A recent piece in University Affairs profiles Toronto lawyer Arshia Tabrizi and his academic community engagement start-up, Vidoyen. The name, the article explains, blends “video” and “doyen.” But I’m not sure how many Deans, if any, are on the roster: The site does, though, boast “academics, scholars, experts and thought leaders.”
The site features two-minute video mini-expositions falling in a range of categories. In a quick look through the categories, I don’t see any law professors or practitioners, other than Mr. Tabrizi himself. The slate of advisors includes Former Mayor David Miller and David Cohn, the Director of News at the fine news-gathering app Circa.
It seems the goal of Vidoyen is to connect academics with the community, for all of the good reasons that exist to do that. Given the medium of video, the crossovers with MOOCs and the like are evident. The divergence is in the style: the brevity of the Vidoyen product connects it to social media—not quite Vine, but definitely not Khan Academy. “TED talks meets Twitter,” Mr. Tabrizi says.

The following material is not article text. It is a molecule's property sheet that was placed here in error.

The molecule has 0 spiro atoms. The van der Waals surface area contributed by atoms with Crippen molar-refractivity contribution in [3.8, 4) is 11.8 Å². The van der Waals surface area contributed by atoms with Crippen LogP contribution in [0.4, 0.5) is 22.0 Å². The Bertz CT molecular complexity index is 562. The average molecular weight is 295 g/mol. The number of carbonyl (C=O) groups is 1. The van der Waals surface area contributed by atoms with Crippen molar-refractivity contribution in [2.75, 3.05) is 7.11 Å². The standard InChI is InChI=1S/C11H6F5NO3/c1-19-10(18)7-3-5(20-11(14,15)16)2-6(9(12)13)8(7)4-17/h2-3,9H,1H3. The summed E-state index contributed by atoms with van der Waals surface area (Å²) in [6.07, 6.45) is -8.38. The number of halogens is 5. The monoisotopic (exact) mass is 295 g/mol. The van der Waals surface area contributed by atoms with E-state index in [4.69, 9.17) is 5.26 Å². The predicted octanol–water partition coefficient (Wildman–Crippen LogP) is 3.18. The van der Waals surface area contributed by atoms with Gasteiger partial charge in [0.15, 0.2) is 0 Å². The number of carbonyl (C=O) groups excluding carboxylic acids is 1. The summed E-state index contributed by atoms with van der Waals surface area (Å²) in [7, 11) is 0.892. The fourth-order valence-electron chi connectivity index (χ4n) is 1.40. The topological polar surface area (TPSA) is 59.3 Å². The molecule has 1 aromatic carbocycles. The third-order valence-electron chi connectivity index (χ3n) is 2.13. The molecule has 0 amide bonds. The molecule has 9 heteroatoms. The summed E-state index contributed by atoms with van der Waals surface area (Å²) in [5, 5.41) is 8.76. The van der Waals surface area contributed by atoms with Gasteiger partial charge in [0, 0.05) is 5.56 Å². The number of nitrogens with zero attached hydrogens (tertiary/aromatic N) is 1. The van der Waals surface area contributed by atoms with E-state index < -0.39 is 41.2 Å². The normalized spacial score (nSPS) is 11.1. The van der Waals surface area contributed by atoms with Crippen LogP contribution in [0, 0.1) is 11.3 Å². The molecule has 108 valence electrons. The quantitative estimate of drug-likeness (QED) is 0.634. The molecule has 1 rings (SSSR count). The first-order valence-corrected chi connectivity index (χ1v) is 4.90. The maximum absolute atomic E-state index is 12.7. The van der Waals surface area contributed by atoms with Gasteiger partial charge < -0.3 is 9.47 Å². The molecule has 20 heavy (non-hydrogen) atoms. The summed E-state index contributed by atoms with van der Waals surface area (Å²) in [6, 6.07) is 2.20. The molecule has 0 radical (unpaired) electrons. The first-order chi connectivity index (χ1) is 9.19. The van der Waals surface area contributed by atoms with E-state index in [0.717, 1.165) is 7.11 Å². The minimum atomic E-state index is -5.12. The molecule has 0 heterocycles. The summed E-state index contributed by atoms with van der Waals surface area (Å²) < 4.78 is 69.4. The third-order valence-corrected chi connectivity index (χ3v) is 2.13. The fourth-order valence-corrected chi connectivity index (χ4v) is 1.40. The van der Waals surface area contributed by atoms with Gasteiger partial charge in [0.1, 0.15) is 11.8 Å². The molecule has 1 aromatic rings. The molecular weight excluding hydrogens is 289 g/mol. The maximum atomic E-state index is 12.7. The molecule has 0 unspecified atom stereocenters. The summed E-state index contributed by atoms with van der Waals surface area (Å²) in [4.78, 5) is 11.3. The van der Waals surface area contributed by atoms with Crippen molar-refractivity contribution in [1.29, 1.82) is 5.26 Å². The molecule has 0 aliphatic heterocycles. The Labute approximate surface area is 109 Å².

Vidoyen has its sphere, for now, of academics in various disciplines. But I wonder about the potential value of a two-or-so-minute portable video blog format, as a community engagement tool for law professors, or perhaps lawyers.